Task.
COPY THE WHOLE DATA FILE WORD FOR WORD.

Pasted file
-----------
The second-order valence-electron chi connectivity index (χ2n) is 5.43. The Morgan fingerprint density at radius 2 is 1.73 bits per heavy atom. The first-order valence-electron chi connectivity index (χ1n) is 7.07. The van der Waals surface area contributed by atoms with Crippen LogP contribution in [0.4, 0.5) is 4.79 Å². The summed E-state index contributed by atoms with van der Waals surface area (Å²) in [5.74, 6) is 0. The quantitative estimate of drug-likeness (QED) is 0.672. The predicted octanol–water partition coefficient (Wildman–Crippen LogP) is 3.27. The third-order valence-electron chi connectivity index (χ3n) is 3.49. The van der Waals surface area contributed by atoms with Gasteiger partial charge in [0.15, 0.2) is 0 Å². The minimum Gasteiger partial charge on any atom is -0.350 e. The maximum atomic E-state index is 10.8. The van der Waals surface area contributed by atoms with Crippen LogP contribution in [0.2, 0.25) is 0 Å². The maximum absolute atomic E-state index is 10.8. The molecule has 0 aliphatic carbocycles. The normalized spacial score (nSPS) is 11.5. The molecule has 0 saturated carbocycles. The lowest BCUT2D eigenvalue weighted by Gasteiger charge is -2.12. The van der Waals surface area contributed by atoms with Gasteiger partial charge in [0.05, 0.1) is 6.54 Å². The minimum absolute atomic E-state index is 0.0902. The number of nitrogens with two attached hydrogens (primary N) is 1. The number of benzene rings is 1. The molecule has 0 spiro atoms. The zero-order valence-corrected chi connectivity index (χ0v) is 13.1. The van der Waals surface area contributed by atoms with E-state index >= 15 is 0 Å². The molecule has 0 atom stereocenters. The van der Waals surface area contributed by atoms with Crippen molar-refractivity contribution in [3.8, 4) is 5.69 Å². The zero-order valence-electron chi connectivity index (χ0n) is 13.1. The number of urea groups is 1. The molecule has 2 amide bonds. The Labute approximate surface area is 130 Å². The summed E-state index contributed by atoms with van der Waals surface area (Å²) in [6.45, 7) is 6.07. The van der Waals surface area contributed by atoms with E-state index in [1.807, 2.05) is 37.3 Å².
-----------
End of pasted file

The second-order valence-electron chi connectivity index (χ2n) is 5.43. The Morgan fingerprint density at radius 2 is 1.73 bits per heavy atom. The first-order valence-electron chi connectivity index (χ1n) is 7.07. The van der Waals surface area contributed by atoms with Crippen LogP contribution in [0.4, 0.5) is 4.79 Å². The summed E-state index contributed by atoms with van der Waals surface area (Å²) in [5.74, 6) is 0. The quantitative estimate of drug-likeness (QED) is 0.672. The predicted octanol–water partition coefficient (Wildman–Crippen LogP) is 3.27. The third-order valence-electron chi connectivity index (χ3n) is 3.49. The van der Waals surface area contributed by atoms with Gasteiger partial charge in [0.15, 0.2) is 0 Å². The minimum Gasteiger partial charge on any atom is -0.350 e. The maximum atomic E-state index is 10.8. The van der Waals surface area contributed by atoms with Crippen LogP contribution in [0.2, 0.25) is 0 Å². The maximum absolute atomic E-state index is 10.8. The molecule has 0 aliphatic carbocycles. The normalized spacial score (nSPS) is 11.5. The molecule has 0 saturated carbocycles. The lowest BCUT2D eigenvalue weighted by Gasteiger charge is -2.12. The van der Waals surface area contributed by atoms with Gasteiger partial charge in [0.05, 0.1) is 6.54 Å². The minimum absolute atomic E-state index is 0.0902. The number of nitrogens with two attached hydrogens (primary N) is 1. The number of benzene rings is 1. The molecule has 0 spiro atoms. The zero-order valence-corrected chi connectivity index (χ0v) is 13.1. The van der Waals surface area contributed by atoms with E-state index >= 15 is 0 Å². The molecule has 0 atom stereocenters. The van der Waals surface area contributed by atoms with Crippen molar-refractivity contribution in [3.8, 4) is 5.69 Å². The zero-order valence-electron chi connectivity index (χ0n) is 13.1. The number of urea groups is 1. The molecule has 2 amide bonds. The Labute approximate surface area is 130 Å². The summed E-state index contributed by atoms with van der Waals surface area (Å²) in [6.45, 7) is 6.07. The van der Waals surface area contributed by atoms with E-state index in [1.807, 2.05) is 37.3 Å².